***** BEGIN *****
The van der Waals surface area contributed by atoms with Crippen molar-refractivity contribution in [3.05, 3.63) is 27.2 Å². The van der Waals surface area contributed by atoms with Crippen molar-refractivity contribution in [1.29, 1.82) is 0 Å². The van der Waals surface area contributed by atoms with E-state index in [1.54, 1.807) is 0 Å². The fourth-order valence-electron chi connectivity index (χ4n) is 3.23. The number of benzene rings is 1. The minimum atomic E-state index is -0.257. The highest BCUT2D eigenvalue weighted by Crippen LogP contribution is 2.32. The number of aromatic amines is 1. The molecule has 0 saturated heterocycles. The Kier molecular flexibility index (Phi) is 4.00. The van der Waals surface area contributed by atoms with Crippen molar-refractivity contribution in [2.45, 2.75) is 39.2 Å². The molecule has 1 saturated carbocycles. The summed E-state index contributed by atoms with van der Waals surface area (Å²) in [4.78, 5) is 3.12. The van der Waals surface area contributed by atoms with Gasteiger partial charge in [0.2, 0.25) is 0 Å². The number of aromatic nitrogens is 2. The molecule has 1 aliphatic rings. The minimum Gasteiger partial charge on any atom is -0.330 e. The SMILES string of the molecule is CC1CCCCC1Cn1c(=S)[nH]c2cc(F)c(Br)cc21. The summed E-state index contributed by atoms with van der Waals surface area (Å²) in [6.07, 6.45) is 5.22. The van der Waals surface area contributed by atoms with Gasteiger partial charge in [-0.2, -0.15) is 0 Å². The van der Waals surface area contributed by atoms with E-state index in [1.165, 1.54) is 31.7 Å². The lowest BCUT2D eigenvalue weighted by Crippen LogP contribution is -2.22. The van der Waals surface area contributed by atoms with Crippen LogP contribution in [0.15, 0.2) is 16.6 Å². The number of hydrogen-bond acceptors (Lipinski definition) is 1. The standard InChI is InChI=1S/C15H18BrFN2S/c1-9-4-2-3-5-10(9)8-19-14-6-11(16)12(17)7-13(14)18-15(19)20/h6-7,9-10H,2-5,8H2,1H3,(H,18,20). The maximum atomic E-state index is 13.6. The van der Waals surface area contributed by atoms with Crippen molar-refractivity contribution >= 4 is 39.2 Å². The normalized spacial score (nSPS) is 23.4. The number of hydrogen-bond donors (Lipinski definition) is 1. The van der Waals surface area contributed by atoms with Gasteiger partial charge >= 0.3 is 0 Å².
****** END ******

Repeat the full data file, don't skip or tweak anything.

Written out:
The van der Waals surface area contributed by atoms with Crippen molar-refractivity contribution in [3.05, 3.63) is 27.2 Å². The van der Waals surface area contributed by atoms with Crippen molar-refractivity contribution in [1.29, 1.82) is 0 Å². The van der Waals surface area contributed by atoms with E-state index in [1.54, 1.807) is 0 Å². The fourth-order valence-electron chi connectivity index (χ4n) is 3.23. The number of benzene rings is 1. The minimum atomic E-state index is -0.257. The highest BCUT2D eigenvalue weighted by Crippen LogP contribution is 2.32. The number of aromatic amines is 1. The molecule has 0 saturated heterocycles. The Kier molecular flexibility index (Phi) is 4.00. The van der Waals surface area contributed by atoms with Crippen molar-refractivity contribution in [2.45, 2.75) is 39.2 Å². The molecule has 1 saturated carbocycles. The summed E-state index contributed by atoms with van der Waals surface area (Å²) in [4.78, 5) is 3.12. The van der Waals surface area contributed by atoms with Gasteiger partial charge in [0.2, 0.25) is 0 Å². The number of aromatic nitrogens is 2. The molecule has 1 aliphatic rings. The minimum Gasteiger partial charge on any atom is -0.330 e. The SMILES string of the molecule is CC1CCCCC1Cn1c(=S)[nH]c2cc(F)c(Br)cc21. The summed E-state index contributed by atoms with van der Waals surface area (Å²) in [6.07, 6.45) is 5.22. The van der Waals surface area contributed by atoms with Gasteiger partial charge in [-0.2, -0.15) is 0 Å². The van der Waals surface area contributed by atoms with E-state index in [1.165, 1.54) is 31.7 Å². The lowest BCUT2D eigenvalue weighted by Crippen LogP contribution is -2.22. The van der Waals surface area contributed by atoms with Crippen LogP contribution in [0.15, 0.2) is 16.6 Å². The number of hydrogen-bond acceptors (Lipinski definition) is 1. The standard InChI is InChI=1S/C15H18BrFN2S/c1-9-4-2-3-5-10(9)8-19-14-6-11(16)12(17)7-13(14)18-15(19)20/h6-7,9-10H,2-5,8H2,1H3,(H,18,20). The maximum atomic E-state index is 13.6. The van der Waals surface area contributed by atoms with Crippen molar-refractivity contribution >= 4 is 39.2 Å². The normalized spacial score (nSPS) is 23.4. The number of hydrogen-bond donors (Lipinski definition) is 1. The van der Waals surface area contributed by atoms with Gasteiger partial charge >= 0.3 is 0 Å².